Embracing the Responsibility for the Children’s Eternal Rainforest:
Reviving the Youth Initiative for Protecting Critical Biodiversity and Working for Peace
In December 2012, the Friends of the Children’s Eternal Rainforest (FCER) appointed the Montessori Institute for the Science of Peace as the official coordinator of Montessori youth visits to the rainforest’s 54,000 acres. Adolescents from around the world will collaborate with international scientists as contributors to research, data, and funds for preservation, conservation, and expansion of the Children’s Eternal Rainforest (CER). Through this work, MISP will build on the legacy that began in 1987 when Swedish children started a worldwide effort to purchase and protect rainforest in the Monteverde region of Costa Rica. Since then, children and adults from 44 nations have joined the effort. By taking a comprehensive natural history and tropical science research approach to the rainforest, students will develop a clear academic foundation for their leadership in rainforest preservation.
Although the Monteverde Cloud Forest region is a global hub for scientists researching global warming, biology, and tropical ecology, there has never been continuous research conducted in the Children’s Eternal Rainforest. Mark Wainwright, President of the Monteverde Conservation League’s Board of Directors (MCL) stated, “we are certainly excited to pursue this opportunity with the Montessori community and agree that it has wonderful potential. The Montessori program could help us start to generate the kind of fundamental baseline data that we sorely need. These groups could be pioneers in generating essential baseline biological data for one of the richest forests in the world.” Students will explore topics of biodiversity and conservation, working side by side experts from around the world.
Monteverde Institutions and Staff Resources:
- Mark Wainright, President (Board of Trustees) of the Monteverde Conservation League, expert in mammals of Costa Rica
- Margaret Eisenberger, science/travel director of Friends of the Children’s Eternal Rainforest, expert in tropical ecology, Montessori educator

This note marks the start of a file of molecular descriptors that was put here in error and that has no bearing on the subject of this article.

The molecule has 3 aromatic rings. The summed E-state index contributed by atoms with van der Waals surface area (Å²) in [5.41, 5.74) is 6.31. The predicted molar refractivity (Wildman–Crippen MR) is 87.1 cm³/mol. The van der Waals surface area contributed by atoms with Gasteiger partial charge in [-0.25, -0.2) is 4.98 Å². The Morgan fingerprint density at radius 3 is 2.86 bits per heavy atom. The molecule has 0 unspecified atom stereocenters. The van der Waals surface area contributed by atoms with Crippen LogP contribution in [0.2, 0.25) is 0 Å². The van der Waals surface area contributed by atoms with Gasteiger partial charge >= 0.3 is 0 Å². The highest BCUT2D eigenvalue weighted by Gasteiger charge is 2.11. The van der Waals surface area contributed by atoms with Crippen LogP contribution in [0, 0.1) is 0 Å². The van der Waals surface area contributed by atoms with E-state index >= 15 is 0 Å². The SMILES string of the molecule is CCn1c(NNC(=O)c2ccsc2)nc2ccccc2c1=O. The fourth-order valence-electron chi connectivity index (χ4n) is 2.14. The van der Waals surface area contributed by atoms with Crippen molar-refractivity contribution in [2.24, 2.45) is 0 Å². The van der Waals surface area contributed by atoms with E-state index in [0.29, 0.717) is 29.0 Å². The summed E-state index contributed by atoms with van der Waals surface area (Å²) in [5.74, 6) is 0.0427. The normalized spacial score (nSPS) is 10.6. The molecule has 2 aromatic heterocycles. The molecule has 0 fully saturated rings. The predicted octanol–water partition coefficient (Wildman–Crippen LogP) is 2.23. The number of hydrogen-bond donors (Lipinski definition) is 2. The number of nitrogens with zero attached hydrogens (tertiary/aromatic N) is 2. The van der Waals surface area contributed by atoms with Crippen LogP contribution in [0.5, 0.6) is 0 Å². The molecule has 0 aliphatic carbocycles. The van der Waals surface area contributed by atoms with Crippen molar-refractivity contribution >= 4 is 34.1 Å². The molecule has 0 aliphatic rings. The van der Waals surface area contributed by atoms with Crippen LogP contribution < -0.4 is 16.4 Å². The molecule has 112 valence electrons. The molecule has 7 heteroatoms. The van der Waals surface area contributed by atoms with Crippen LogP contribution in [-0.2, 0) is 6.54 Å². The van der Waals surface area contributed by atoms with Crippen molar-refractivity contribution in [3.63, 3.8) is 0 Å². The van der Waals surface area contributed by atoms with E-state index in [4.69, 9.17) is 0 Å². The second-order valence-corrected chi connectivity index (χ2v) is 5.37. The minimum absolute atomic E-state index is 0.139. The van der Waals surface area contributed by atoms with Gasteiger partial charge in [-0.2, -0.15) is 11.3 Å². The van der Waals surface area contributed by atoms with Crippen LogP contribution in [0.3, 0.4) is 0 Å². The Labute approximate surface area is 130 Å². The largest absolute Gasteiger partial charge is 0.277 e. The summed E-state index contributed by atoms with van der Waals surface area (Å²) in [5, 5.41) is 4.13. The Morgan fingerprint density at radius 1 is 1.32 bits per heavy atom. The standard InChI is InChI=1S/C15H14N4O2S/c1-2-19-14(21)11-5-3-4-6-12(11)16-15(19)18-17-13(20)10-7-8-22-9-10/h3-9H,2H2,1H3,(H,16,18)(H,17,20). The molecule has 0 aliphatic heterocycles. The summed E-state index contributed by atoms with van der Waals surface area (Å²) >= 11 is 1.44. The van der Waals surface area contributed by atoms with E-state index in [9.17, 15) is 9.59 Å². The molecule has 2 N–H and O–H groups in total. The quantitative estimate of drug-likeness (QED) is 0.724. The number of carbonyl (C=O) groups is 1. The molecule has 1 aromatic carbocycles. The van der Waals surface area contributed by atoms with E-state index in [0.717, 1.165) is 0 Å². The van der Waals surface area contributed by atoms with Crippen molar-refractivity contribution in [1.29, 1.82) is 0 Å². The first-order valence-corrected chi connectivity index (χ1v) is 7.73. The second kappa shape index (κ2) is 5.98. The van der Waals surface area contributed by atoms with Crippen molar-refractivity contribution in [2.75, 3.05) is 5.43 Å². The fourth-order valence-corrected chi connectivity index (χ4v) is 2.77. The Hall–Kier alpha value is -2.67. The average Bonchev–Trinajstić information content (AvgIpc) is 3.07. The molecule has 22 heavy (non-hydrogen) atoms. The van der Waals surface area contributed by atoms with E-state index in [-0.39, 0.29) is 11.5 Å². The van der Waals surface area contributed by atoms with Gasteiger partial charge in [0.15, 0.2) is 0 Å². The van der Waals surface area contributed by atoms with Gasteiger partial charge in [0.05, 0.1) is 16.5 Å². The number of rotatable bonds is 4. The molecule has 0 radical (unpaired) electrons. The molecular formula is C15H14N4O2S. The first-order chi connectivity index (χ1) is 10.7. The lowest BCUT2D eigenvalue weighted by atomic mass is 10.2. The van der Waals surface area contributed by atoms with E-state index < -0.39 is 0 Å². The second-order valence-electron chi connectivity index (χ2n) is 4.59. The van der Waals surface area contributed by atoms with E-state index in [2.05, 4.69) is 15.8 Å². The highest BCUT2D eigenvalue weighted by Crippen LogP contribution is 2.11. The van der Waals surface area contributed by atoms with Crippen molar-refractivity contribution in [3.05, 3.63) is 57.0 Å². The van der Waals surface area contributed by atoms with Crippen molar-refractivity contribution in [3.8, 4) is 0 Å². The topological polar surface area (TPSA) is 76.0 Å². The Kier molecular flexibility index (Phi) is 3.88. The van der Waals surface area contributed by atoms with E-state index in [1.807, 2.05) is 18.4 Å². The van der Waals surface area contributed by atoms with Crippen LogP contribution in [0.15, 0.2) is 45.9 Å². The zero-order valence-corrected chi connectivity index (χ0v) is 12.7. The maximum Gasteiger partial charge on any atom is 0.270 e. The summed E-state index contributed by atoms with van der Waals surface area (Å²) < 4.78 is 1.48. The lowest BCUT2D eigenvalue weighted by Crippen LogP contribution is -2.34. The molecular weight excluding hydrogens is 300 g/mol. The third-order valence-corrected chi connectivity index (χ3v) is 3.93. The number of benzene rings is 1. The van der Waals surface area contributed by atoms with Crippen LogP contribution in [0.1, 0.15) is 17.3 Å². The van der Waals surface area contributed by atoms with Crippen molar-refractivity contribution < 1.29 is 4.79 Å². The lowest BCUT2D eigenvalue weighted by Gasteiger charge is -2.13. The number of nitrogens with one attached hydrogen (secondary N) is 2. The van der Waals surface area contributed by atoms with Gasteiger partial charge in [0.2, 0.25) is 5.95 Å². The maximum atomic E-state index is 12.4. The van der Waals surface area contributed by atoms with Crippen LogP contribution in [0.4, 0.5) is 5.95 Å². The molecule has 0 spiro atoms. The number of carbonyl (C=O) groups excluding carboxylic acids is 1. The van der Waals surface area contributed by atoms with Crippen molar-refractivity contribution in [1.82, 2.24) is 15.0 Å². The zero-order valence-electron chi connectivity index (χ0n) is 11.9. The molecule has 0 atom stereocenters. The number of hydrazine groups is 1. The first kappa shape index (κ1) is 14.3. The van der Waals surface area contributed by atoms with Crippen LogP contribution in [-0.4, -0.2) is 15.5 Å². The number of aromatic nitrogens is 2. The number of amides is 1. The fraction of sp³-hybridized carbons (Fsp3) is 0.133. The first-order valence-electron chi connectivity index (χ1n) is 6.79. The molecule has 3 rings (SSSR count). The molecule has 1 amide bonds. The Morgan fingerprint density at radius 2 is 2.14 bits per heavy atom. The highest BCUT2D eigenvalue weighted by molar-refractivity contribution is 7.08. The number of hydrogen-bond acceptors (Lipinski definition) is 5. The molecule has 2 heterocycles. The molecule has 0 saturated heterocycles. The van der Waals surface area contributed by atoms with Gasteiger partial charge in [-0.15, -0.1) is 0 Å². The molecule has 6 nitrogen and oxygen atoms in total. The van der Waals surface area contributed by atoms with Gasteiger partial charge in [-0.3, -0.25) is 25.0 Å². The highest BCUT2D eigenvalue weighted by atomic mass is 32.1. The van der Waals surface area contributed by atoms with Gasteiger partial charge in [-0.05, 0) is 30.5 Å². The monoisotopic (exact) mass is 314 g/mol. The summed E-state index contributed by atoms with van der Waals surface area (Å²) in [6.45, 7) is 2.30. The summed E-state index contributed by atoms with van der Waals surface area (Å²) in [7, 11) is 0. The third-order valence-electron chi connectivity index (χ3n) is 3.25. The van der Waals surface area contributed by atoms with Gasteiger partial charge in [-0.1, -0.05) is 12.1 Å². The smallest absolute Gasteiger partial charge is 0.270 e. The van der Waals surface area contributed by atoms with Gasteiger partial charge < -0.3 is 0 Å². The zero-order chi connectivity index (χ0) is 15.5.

- Jeffrey Norris, Ph.D. president of Natural Solutions, expert in biology, ecology, evolution, and systematics
- Debbie Hamilton, executive director of the Monteverde Institute, expert researcher on the three-wattled bellbird
- Fran Lindau, academic director, expert in social justice and environmental sustainability at the Monteverde Institute
- Dr. Ernesto Ruiz, professor, expert in anthropology, public health, food security
- Dr. Alan Pounds, expert in tropical ecology, a founding researcher in climate change science
MISP has designed a comprehensive learning experience in Costa Rica integrating scientific work in the CER with the fundamental values of peace. Partnerships with the United Nations mandated University for Peace (UPEACE) and with United Nations Earth Charter staff allow students to connect with the UPEACE diverse student community of global leaders who range in age, interest, and background yet are united in their passion for addressing critical obstacles to peace and sustainability. Participants benefit from UPEACE’s world-class faculty that draws top professionals in their fields (sustainability, gender, economics, human rights, international law, peace and conflict studies, etc.).
Today, the 54,000 acre Children’s Eternal Rainforest (CER) is a testament to the change that can be accomplished by youth action. Drawing upon the collective power for sustainability and peace from the 22,000 Montessori schools worldwide, we have an opportunity to stem the tide of climate change and protect and conserve the precious biodiversity that still exists in the CER. There is a role for everyone to play in this dynamic conservation work. Whether traveling to Costa Rica to experience the incredible rainforest or performing research and fundraising in your home community for its protection, we invite all Montessori students to join the effort. Contact firstname.lastname@example.org to learn more about how you can protect the CER and be able to point to a map of Costa Rica and say, “Look what I saved.”